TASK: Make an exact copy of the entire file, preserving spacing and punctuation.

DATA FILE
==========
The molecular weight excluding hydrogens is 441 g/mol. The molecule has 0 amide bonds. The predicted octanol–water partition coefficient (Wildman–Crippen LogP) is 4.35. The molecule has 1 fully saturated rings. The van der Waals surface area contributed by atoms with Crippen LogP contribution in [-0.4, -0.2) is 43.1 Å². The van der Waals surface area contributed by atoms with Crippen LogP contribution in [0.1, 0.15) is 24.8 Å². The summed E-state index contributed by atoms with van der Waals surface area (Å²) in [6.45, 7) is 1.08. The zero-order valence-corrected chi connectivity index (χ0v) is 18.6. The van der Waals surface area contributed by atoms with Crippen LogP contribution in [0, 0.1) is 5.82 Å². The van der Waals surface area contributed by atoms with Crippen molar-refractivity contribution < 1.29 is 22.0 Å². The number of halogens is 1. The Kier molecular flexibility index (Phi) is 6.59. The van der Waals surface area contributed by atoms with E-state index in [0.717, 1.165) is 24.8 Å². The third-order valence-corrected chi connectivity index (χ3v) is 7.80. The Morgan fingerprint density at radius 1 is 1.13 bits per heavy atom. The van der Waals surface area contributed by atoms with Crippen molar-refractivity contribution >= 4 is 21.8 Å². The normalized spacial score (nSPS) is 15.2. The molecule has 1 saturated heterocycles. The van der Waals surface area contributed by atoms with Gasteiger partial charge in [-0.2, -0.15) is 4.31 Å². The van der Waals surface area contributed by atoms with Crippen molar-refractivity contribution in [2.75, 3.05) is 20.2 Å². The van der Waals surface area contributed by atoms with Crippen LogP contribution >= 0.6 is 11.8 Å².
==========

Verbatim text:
The molecular weight excluding hydrogens is 441 g/mol. The molecule has 0 amide bonds. The predicted octanol–water partition coefficient (Wildman–Crippen LogP) is 4.35. The molecule has 1 fully saturated rings. The van der Waals surface area contributed by atoms with Crippen LogP contribution in [-0.4, -0.2) is 43.1 Å². The van der Waals surface area contributed by atoms with Crippen LogP contribution in [0.1, 0.15) is 24.8 Å². The summed E-state index contributed by atoms with van der Waals surface area (Å²) in [6.45, 7) is 1.08. The zero-order valence-corrected chi connectivity index (χ0v) is 18.6. The van der Waals surface area contributed by atoms with Crippen LogP contribution in [0, 0.1) is 5.82 Å². The van der Waals surface area contributed by atoms with Crippen molar-refractivity contribution < 1.29 is 22.0 Å². The number of halogens is 1. The Kier molecular flexibility index (Phi) is 6.59. The van der Waals surface area contributed by atoms with E-state index in [0.717, 1.165) is 24.8 Å². The third-order valence-corrected chi connectivity index (χ3v) is 7.80. The Morgan fingerprint density at radius 1 is 1.13 bits per heavy atom. The van der Waals surface area contributed by atoms with Crippen molar-refractivity contribution >= 4 is 21.8 Å². The normalized spacial score (nSPS) is 15.2. The molecule has 1 saturated heterocycles. The van der Waals surface area contributed by atoms with Gasteiger partial charge in [-0.2, -0.15) is 4.31 Å². The van der Waals surface area contributed by atoms with Crippen molar-refractivity contribution in [2.75, 3.05) is 20.2 Å². The van der Waals surface area contributed by atoms with Crippen LogP contribution >= 0.6 is 11.8 Å².